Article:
What can one expect from a Motion hearing? Particularly when it's of an urgent nature. Will it be somewhat similar to a case conference or is it a different process altogether?
State/Country relating to question: Canada
It is a different process. Usually the hearing is more formal than a case conference. It will be open to the public.
Usually a case conference proceeds as a fairly informal discussion between the parties and the judge. For a motion, the court has rules as to how the motion is conducted, with the applicant being entitled to speak, the respondent then being allowed, and then a response from the applicant. So it is much more structured then a case conference.
But much of the procedure depends on the judge in court that day. Some will want the procedure to follow the structure, others have no problem departing from it if that seems expedient or reasonable in the circumstances to make sure that both sides have a fair hearing, and the judge has a good understanding of the facts, issues, and the positions or arguments of both sides.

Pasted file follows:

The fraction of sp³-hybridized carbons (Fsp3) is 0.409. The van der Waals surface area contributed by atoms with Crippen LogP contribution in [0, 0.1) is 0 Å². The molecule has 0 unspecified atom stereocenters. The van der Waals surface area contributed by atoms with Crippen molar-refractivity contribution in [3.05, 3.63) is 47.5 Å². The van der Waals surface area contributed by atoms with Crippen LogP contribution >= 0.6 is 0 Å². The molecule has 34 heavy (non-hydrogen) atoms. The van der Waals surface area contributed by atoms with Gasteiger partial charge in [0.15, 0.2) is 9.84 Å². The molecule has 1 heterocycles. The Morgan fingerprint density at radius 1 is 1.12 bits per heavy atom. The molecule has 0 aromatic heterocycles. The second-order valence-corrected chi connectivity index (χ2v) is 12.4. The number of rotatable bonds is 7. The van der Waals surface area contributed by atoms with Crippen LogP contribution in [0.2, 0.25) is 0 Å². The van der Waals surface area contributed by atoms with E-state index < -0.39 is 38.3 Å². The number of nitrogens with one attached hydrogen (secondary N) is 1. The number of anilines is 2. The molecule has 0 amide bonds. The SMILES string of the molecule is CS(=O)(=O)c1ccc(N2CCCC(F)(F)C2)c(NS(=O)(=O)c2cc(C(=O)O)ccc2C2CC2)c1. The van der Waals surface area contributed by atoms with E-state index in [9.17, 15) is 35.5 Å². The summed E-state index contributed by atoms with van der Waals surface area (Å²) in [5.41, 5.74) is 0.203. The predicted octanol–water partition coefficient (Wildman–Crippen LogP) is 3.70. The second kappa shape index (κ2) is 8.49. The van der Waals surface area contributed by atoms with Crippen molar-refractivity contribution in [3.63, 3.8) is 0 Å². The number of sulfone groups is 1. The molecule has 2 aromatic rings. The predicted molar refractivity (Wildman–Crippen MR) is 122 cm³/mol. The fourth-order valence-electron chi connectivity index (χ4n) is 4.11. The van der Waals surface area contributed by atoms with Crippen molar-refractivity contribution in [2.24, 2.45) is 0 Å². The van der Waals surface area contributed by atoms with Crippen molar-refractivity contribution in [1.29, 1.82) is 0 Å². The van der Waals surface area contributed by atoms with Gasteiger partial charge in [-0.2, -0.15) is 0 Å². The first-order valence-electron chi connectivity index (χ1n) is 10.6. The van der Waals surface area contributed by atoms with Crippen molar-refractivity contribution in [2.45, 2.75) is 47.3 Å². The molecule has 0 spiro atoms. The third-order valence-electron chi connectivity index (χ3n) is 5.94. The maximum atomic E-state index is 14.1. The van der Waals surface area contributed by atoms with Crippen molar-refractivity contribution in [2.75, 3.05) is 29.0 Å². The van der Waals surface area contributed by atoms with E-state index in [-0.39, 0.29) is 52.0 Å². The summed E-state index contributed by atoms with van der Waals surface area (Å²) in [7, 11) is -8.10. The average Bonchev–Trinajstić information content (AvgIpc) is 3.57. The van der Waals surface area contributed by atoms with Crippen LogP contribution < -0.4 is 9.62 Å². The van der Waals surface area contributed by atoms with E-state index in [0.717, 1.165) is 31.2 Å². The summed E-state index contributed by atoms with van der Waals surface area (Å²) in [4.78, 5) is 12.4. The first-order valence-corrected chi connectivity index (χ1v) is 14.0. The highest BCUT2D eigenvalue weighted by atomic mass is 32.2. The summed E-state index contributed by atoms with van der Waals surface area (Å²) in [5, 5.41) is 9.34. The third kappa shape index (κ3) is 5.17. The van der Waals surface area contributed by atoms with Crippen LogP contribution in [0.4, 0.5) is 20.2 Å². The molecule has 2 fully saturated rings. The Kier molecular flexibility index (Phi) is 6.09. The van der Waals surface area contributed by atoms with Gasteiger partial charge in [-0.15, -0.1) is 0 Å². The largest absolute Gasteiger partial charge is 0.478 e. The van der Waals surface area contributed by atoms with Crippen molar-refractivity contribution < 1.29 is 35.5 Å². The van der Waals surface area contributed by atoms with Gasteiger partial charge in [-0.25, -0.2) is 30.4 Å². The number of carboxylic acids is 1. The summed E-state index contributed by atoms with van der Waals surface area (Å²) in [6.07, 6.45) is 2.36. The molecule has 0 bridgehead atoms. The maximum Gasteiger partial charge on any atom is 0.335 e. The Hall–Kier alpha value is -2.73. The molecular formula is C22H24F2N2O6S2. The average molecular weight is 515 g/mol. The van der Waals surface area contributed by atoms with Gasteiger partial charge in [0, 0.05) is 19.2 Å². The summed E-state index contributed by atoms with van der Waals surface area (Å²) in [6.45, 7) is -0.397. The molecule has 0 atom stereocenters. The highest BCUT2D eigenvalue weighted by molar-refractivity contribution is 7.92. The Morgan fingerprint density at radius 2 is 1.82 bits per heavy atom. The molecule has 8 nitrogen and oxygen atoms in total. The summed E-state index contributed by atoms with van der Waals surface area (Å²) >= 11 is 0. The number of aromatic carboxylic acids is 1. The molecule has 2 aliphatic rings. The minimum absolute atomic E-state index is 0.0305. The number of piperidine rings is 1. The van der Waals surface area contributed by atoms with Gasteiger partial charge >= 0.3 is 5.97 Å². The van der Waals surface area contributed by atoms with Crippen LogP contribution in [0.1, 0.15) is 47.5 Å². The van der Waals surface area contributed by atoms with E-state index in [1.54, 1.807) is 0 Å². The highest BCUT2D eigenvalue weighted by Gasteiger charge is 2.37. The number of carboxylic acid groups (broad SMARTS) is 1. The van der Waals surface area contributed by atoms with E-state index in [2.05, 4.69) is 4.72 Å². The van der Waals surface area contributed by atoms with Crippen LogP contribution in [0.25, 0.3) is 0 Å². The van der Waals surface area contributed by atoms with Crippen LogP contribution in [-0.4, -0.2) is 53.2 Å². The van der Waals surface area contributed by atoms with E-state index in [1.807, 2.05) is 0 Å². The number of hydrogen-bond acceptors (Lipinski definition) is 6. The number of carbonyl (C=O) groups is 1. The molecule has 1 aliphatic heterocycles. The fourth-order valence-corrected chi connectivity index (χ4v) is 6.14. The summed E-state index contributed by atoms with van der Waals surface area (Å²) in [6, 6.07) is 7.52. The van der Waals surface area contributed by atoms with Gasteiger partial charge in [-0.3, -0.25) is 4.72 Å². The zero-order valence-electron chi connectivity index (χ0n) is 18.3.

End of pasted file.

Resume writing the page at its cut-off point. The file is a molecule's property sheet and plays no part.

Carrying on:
The issues to be covered in a case conference are typically fairly wide ranging, and if other issues come up in the middle of that conference, they can be addressed. If the court or parties needs more information to adequately address issues, the conference can often be adjourned to allow that.
With a motion, the court would only have authority to deal with the issues that are formally set out in the notice of the motion. Again, some judges may bend the rules on this and make an order if it is by consent of the parties (or sometimes even if not) even if this is not something that was raised in the motion. But normally a judge would find that to be inappropriate, as the other side did not have formal notice of that issue or a chance to respond with evidence.
In a case conference, generally the court will hear from the parties, and can take into account any information received. With a motion, the court should properly only consider information that is in evidence. So it cannot consider comments made by a party about a discussion with someone else, if that other person has not given an affidavit and put the evidence directly before the court, and usually the court will not even wish to hear any facts or comments that are not formally before the court in written evidence, and if anyone says something that is not properly in evidence the court will refuse to put any weight on that.
The largest difference with the motion of course is that the judge will render a decision that is totally binding on the parties. Often with a case conference the judge will have no authority to make any rulings (other than perhaps on procedural issues of the litigation) that are not with the consent of both parties.
with over 15 years experience.
Thank you very much, your answer is so wonderfully specific and touches on lots of different stuff that I didn't even think to ask! Greatly appreciated :)